‘The Restrooms of Cleveland’ Book Shows Off the Best and Worst of Cleveland Bathrooms

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The men's bathroom at Judd's City Tavern. - PHOTO BY LAURA MORRISON
  • Photo by Laura Morrison
  • The men's bathroom at Judd's City Tavern.
A bathroom is a place that holds secrets. You can cry there, light up the errant cigarette or meet up for a quick make-out session, and a bathroom — public or otherwise — never tells. But now, Cleveland’s most secretive rooms are getting thrust into the spotlight.

Over the past couple years, local painter Arabella Proffer has learned probably too much about Cleveland-area powder rooms, documenting them on Instagram under the hashtag #restroomsofCleveland. The ones that have especially moved her she’s placed in a brand new book simply titled The Restrooms of Cleveland.



Standing in the men’s bathroom at Judd’s Tavern last month, Proffer points out the comic book wallpaper and artfully-framed naked women. She says she likes the men’s better than the women’s bathroom here and that this spot did make it into the book, along with about 80 other Cleveland bathrooms. That’s down from the original 200.

“I could keep going, but at a certain point I had to stop,” Proffer says. “People will probably tell me I missed some bathrooms, and I probably did, but it had to end eventually.”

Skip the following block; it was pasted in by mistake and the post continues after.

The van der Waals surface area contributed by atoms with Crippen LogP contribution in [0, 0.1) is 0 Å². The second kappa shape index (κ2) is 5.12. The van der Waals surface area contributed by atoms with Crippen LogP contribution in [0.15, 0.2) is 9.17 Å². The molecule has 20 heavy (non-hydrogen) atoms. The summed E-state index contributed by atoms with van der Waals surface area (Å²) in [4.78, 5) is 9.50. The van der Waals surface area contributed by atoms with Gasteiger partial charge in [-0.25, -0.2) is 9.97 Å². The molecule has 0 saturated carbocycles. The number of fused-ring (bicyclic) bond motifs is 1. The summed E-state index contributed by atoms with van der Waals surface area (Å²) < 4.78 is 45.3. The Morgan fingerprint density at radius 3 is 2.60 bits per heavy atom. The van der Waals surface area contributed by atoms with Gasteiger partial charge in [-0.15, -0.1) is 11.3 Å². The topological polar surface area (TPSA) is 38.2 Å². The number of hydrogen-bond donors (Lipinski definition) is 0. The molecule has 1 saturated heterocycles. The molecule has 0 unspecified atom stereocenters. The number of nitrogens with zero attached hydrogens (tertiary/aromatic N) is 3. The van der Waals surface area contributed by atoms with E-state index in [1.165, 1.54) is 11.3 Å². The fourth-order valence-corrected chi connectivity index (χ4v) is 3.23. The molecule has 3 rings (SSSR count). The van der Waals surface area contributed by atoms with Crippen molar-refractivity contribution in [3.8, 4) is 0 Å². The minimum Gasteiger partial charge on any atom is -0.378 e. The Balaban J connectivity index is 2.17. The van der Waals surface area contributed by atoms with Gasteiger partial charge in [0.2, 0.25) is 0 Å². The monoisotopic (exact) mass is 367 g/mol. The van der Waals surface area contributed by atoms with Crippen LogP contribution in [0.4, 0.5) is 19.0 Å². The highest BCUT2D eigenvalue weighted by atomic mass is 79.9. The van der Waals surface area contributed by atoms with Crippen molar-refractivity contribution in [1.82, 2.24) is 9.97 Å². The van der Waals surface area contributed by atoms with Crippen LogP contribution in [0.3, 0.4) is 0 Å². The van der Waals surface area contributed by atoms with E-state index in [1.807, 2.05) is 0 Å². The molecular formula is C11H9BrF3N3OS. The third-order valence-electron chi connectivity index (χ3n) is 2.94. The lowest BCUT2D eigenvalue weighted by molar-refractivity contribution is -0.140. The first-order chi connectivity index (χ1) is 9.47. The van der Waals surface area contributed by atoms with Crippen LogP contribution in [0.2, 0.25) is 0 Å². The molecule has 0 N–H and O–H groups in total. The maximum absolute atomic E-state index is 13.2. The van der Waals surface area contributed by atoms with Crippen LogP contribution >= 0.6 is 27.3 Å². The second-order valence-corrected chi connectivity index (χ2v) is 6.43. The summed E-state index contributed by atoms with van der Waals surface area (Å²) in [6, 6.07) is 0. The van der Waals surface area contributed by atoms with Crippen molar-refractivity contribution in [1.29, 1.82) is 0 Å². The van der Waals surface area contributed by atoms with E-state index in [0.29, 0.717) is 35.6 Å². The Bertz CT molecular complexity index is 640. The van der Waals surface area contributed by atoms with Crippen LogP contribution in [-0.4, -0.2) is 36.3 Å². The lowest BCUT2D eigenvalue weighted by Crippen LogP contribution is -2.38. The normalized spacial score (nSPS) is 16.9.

Using only her iPhone, Proffer snapped photos of bathrooms not just in bars and restaurants but also retirement homes, pinball arcades, coffee shops, office buildings and storage facilities. And these aren’t pictures of the city’s best bathrooms either, rather ones that caught Proffer’s eye.

“A lot of these bathrooms look really terrifying, in one of them a raccoon came to visit me,” Proffer says. “I look at it as an anthropological study. These are things that are. Some are really great, and some are really terrible. And that’s the thing, some of the really nice bathrooms, and they’re boring to photograph. It’s like, ‘Oh, look it’s the same granite everyone uses.’”

The book is meant to be part joke and part historical documentation, says Proffer. And after three years of back and forth with publishers, Proffer is self-releasing the title with a kick-off party at Judd’s City Tavern tonight.

The full-time artist, who moved to Cleveland in 2004, isn’t the first to document bathrooms (a quick Amazon search garners a few worldwide books on the subject), but since deciding to do this Cleveland version, interest has been high. She says not only did the art book’s pre-sale bring in local orders, but international orders as well.

“People like history, I guess,” she says with a laugh.

Some even know exactly where they’ll store the book.

“Several people have told me they’ll be keeping it in the bathroom,” she says. “Who would have thought?”

The book itself is 9-by-5 and shows off Proffer’s favorite restrooms without the distraction of words. However, a helpful index in the back does name each bathroom.

“I thought it would be more fun to try and guess where bathrooms are,” she explains.

The book release party is at Judd’s City Tavern, 10323 Madison Ave., Dec. 5 from 6 p.m. to 10 p.m. Expect a toilet paper cake and some murky cocktails to be on hand. Find out more about the book right here.

Below is a selection of some of the book's featured bathrooms, all photographed by Arabella Proffer and none of which include an actual toilet. We won't tell which bathrooms are which; you'll have to guess:
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